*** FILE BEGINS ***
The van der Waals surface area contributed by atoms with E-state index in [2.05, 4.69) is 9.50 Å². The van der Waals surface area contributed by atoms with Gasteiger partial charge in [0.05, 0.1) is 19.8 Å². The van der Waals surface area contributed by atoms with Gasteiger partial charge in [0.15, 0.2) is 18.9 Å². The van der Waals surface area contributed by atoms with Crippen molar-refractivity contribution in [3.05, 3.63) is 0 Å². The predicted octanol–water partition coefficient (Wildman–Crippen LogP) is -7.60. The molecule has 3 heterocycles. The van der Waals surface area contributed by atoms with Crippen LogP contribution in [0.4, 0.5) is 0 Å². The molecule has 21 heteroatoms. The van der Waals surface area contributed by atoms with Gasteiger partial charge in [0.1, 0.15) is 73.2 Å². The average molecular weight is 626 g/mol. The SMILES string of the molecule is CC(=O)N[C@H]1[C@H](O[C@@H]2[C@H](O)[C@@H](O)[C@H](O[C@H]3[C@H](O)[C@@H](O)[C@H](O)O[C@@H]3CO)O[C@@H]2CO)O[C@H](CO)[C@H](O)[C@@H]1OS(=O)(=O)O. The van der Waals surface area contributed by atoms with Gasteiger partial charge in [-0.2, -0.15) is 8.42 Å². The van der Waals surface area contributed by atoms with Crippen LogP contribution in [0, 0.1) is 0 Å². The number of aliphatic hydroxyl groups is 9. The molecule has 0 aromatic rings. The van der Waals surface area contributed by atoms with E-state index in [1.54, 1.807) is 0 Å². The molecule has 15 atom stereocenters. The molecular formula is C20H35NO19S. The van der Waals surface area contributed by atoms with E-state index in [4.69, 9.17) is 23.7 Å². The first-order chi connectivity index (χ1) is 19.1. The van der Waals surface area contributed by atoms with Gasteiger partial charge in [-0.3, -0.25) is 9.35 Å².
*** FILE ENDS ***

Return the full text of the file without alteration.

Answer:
The van der Waals surface area contributed by atoms with E-state index in [2.05, 4.69) is 9.50 Å². The van der Waals surface area contributed by atoms with Gasteiger partial charge in [0.05, 0.1) is 19.8 Å². The van der Waals surface area contributed by atoms with Gasteiger partial charge in [0.15, 0.2) is 18.9 Å². The van der Waals surface area contributed by atoms with Crippen molar-refractivity contribution in [3.05, 3.63) is 0 Å². The predicted octanol–water partition coefficient (Wildman–Crippen LogP) is -7.60. The molecule has 3 heterocycles. The van der Waals surface area contributed by atoms with Crippen LogP contribution in [0.4, 0.5) is 0 Å². The molecule has 21 heteroatoms. The van der Waals surface area contributed by atoms with Gasteiger partial charge in [0.1, 0.15) is 73.2 Å². The average molecular weight is 626 g/mol. The SMILES string of the molecule is CC(=O)N[C@H]1[C@H](O[C@@H]2[C@H](O)[C@@H](O)[C@H](O[C@H]3[C@H](O)[C@@H](O)[C@H](O)O[C@@H]3CO)O[C@@H]2CO)O[C@H](CO)[C@H](O)[C@@H]1OS(=O)(=O)O. The van der Waals surface area contributed by atoms with Gasteiger partial charge in [-0.2, -0.15) is 8.42 Å². The van der Waals surface area contributed by atoms with Crippen LogP contribution in [0, 0.1) is 0 Å². The number of aliphatic hydroxyl groups is 9. The molecule has 0 aromatic rings. The van der Waals surface area contributed by atoms with E-state index in [1.54, 1.807) is 0 Å². The molecule has 15 atom stereocenters. The molecular formula is C20H35NO19S. The van der Waals surface area contributed by atoms with E-state index in [4.69, 9.17) is 23.7 Å². The first-order chi connectivity index (χ1) is 19.1. The van der Waals surface area contributed by atoms with Gasteiger partial charge in [-0.3, -0.25) is 9.35 Å².